See also[edit]


  1. ^ "St. Peter". Saints and Angels. Catholic Online. Retrieved 4 August 2013.
  2. ^ "Donation of Constantine".
  3. ^ "A COPY OF THE DONATION OF THE EMPEROR COSTANTINE I (306-337) TO POPE SYLVESTER I (314-335)". May 7, 2011. Archived from the original on 2011-05-07.
  4. ^ a b c Kirsch, Johann Peter. "Donation of Constantine". The Catholic Encyclopedia Vol. 5. New York: Robert Appleton Company, 1909. Retrieved 1 November 2017.
  5. ^ Index librorum prohibitorum. The Newberry Library. Romae : Ex Typographia Reuerendae Camerae Apostolicae. 1664. p. 195.{{cite book}}: CS1 maint: others (link)
  6. ^ Gratien (1582). Decretum Gratiani emendatum et notationibus illustratum, unà cum glossis , Gregorii XIII, pont. max. jussu editum (in Latin). in aedibus populi romani. p. 623.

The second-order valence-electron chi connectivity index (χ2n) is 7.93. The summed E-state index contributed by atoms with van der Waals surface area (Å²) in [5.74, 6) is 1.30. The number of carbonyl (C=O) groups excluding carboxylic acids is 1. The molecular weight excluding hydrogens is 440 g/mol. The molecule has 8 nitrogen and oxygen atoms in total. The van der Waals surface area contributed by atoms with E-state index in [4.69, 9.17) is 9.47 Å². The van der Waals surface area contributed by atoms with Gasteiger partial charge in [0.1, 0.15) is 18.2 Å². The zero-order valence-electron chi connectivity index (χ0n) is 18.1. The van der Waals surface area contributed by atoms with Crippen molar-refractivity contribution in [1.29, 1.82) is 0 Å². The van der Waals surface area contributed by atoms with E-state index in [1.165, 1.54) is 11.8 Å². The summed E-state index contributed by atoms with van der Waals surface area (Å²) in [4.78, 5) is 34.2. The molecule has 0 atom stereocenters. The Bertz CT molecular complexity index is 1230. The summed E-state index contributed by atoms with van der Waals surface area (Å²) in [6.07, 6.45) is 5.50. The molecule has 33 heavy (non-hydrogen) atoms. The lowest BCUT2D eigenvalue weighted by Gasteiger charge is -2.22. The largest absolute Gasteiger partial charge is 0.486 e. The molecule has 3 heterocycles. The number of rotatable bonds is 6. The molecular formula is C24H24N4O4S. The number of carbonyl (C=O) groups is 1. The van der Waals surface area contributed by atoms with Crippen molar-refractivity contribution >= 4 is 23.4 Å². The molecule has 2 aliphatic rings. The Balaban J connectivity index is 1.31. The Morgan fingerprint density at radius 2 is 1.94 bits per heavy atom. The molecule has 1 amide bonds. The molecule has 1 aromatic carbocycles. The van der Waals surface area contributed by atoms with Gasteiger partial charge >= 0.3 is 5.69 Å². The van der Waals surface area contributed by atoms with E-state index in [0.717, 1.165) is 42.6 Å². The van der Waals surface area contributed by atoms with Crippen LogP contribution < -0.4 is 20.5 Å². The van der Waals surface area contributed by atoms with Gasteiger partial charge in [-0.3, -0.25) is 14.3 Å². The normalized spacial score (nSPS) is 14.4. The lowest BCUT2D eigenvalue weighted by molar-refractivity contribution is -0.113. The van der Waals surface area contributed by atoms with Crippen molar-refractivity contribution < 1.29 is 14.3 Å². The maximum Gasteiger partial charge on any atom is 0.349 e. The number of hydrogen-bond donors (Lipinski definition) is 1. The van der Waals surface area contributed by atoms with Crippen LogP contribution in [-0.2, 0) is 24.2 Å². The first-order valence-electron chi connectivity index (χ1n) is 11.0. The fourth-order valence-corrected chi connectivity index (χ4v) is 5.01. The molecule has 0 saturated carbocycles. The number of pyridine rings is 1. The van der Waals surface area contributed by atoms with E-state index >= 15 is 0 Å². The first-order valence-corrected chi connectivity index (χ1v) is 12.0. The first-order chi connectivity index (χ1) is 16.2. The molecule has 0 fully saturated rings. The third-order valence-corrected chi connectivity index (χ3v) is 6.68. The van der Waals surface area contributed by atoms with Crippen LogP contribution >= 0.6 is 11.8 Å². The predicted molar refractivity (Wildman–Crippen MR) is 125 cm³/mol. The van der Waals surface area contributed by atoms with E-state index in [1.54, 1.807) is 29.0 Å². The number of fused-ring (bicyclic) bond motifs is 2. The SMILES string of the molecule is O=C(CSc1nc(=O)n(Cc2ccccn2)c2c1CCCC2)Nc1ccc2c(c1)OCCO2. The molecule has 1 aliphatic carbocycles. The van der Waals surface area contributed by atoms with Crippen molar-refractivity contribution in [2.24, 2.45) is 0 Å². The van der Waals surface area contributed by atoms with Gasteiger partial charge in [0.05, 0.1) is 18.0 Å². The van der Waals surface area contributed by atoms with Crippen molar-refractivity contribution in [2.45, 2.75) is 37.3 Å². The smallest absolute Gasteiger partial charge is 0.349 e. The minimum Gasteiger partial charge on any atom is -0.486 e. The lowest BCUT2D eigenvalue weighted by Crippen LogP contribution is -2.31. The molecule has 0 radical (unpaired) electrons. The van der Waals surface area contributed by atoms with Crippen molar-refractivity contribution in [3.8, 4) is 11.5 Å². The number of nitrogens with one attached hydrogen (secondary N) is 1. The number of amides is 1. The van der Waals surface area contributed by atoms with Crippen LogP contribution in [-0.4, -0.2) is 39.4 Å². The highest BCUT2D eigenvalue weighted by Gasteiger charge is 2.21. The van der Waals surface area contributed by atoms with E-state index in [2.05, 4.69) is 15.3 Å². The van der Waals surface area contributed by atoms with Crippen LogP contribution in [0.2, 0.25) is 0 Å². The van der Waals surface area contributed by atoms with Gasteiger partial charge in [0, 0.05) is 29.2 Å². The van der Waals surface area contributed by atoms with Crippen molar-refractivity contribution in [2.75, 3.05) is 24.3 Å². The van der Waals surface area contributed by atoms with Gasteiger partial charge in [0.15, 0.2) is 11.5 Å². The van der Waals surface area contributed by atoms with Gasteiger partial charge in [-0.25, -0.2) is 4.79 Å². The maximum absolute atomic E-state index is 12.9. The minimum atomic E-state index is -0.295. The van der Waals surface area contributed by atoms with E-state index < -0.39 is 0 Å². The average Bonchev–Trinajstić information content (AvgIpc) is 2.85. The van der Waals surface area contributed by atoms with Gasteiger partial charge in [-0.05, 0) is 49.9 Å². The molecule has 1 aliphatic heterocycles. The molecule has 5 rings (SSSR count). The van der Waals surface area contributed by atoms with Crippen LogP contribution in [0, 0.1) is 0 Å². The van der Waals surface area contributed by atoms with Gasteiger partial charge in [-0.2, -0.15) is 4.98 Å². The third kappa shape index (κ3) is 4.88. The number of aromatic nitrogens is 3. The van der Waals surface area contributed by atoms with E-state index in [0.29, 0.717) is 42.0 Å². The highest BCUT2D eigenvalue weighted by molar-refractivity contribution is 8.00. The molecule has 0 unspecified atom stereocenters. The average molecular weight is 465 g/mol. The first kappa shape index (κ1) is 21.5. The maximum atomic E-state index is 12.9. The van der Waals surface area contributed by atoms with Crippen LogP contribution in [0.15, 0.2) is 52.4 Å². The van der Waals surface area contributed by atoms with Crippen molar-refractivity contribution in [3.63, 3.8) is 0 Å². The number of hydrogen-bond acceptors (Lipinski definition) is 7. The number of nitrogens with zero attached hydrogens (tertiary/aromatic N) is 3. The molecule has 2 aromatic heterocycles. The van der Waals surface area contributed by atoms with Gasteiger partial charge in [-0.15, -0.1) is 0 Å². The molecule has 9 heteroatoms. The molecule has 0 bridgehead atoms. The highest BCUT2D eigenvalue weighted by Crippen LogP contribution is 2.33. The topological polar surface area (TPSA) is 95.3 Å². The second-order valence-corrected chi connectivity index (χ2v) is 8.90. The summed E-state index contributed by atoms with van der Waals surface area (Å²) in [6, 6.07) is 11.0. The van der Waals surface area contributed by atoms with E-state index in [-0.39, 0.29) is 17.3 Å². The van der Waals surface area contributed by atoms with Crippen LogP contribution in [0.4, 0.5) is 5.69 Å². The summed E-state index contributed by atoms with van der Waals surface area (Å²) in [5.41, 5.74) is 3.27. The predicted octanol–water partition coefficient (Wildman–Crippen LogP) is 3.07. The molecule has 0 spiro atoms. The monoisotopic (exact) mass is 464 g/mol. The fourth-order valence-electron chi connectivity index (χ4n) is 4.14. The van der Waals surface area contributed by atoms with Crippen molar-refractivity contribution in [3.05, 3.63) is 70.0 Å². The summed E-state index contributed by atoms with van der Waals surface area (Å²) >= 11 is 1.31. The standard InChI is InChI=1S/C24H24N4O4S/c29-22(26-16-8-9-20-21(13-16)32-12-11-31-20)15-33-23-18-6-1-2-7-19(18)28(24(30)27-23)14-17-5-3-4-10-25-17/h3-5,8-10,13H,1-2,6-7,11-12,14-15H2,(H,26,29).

7. ^ Gratien (1582). Decretum Gratiani emendatum et notationibus illustratum, unà cum glossis , Gregorii XIII, pont. max. jussu editum (in Latin). in aedibus populi romani. p. 107.
  8. ^ Whitaker, William (1849). A Disputation on Holy Scripture: Against the Papists, Especially Bellarmine and Stapleton. Printed at the University Press. p. 109.
  9. ^ Le Roy Edwin Froom (1948). Prophetic Faith of Our Fathers, vol. 2 (PDF), pp. 605–608. Review and Herald. Compare Ibid., p. 649; vol. 3 (PDF), pp. 228, 242.
  10. ^ a b Patrick Madrid. "Pope Fiction". Envoy magazine, March/April 1998
  11. ^ "Our Sunday Visitor" (PDF). Our Sunday Visitor. 3 (51). April 18, 1915. Archived from the original (PDF) on December 4, 2022.
  12. ^ Quasten, Johannes (March 10, 1943). "Quasten Document". Archived from the original on December 4, 2022. Retrieved December 4, 2022.
  13. ^ Bellarmino, Roberto Francesco Romolo (1615). Dispvtationvm Roberti Bellarmini Politiani ... de controversiis Christianæ fidei, adversvs hvivs temporis hæreticos, qvatvor tomis comprehensarvm, tomvs ... Accessere opuscula recenter nonnulla ... (in Latin). sumptibus Ioannis Gymnici & Antonij Hierat. p. 284.
  14. ^ a b c Helwig, Andreas (1512). Antichristus Romanus. VVttenbergae, Typis Laurentij Seuberlichs. pp. c2 (20).